The Great Gatsby by F. Scott Fitzgerald: Summary & Notes

Rating: 8/10

Available at: Amazon

Related: A Gentleman in Moscow, Rules of Civility

Summary

Set in the summer of 1922 on Long Island, the story focuses on Jay Gatsby, and his efforts to reunite with his ex-lover, as told by his next-door neighbor.

It is now widely considered one of the greatest American novels, and perhaps Fitzgerald's best.

Similar to Rules of Civility, it is set between two wars, in a time period now considered quite romantic. The characters are flawed, and the ultimate conclusion dissatisfying, which is perhaps why it is so relatable, despite depicting an exclusive lifestyle.

Quotes

  • Reserving judgments is a matter of infinite hope. I am still a little afraid of missing something if I forget that, as my father snobbishly suggested, and I snobbishly repeat, a sense of the fundamental decencies is parcelled out unequally at birth.
  • If personality is an unbroken series of successful gestures, then there was something gorgeous about him, some heightened sensitivity to the promises of life, as if he were related to one of those intricate machines that register earthquakes ten thousand miles away.
  • Gatsby believed in the green light, the orgastic future that year by year recedes before us. It eluded us then, but that’s no matter—to-morrow we will run faster, stretch out our arms farther. And one fine morning—— So we beat on, boats against the current, borne back ceaselessly into the past.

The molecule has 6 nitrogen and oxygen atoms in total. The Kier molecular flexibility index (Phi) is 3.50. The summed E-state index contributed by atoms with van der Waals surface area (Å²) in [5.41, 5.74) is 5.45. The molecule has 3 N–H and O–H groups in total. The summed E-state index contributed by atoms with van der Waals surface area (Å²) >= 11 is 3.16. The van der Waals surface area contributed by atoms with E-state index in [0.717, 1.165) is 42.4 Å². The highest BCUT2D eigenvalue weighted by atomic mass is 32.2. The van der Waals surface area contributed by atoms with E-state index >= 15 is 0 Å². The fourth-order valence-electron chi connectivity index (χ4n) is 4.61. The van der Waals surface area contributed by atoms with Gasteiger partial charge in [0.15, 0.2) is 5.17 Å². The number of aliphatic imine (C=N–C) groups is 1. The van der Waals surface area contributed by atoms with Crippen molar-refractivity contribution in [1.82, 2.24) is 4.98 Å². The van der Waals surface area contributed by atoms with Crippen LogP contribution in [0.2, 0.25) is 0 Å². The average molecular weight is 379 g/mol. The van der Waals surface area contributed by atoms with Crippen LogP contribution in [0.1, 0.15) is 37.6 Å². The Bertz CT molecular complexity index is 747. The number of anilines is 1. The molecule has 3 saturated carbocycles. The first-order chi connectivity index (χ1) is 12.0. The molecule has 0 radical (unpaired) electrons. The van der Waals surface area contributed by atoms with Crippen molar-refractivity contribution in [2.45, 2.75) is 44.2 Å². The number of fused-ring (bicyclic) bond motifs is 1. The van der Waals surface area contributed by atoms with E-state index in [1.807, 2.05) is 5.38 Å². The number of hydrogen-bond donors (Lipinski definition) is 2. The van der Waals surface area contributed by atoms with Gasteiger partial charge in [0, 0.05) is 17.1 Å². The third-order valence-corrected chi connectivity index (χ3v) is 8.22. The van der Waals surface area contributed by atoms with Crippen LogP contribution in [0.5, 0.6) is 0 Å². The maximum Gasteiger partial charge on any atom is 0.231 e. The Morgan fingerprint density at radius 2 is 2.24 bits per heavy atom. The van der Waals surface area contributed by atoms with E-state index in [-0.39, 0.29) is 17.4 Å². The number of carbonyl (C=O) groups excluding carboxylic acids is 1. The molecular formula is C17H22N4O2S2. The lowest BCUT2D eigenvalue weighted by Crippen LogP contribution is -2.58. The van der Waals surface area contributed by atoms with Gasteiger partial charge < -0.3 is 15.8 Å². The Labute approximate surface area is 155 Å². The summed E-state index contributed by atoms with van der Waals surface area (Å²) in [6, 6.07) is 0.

• Every one suspects himself of at least one of the cardinal virtues, and this is mine: I am one of the few honest people that I have ever known.
  • “Whenever you feel like criticizing any one,” he told me, “just remember that all the people in this world haven’t had the advantages that you’ve had.”
  • It is invariably saddening to look through new eyes at things upon which you have expended your own powers of adjustment.
  • No amount of fire or freshness can challenge what a man will store up in his ghostly heart.
  • I was within and without, simultaneously enchanted and repelled by the inexhaustible variety of life.
  • “There are only the pursued, the pursuing, the busy, and the tired.”
  • Americans, while occasionally willing to be serfs, have always been obstinate about being peasantry.

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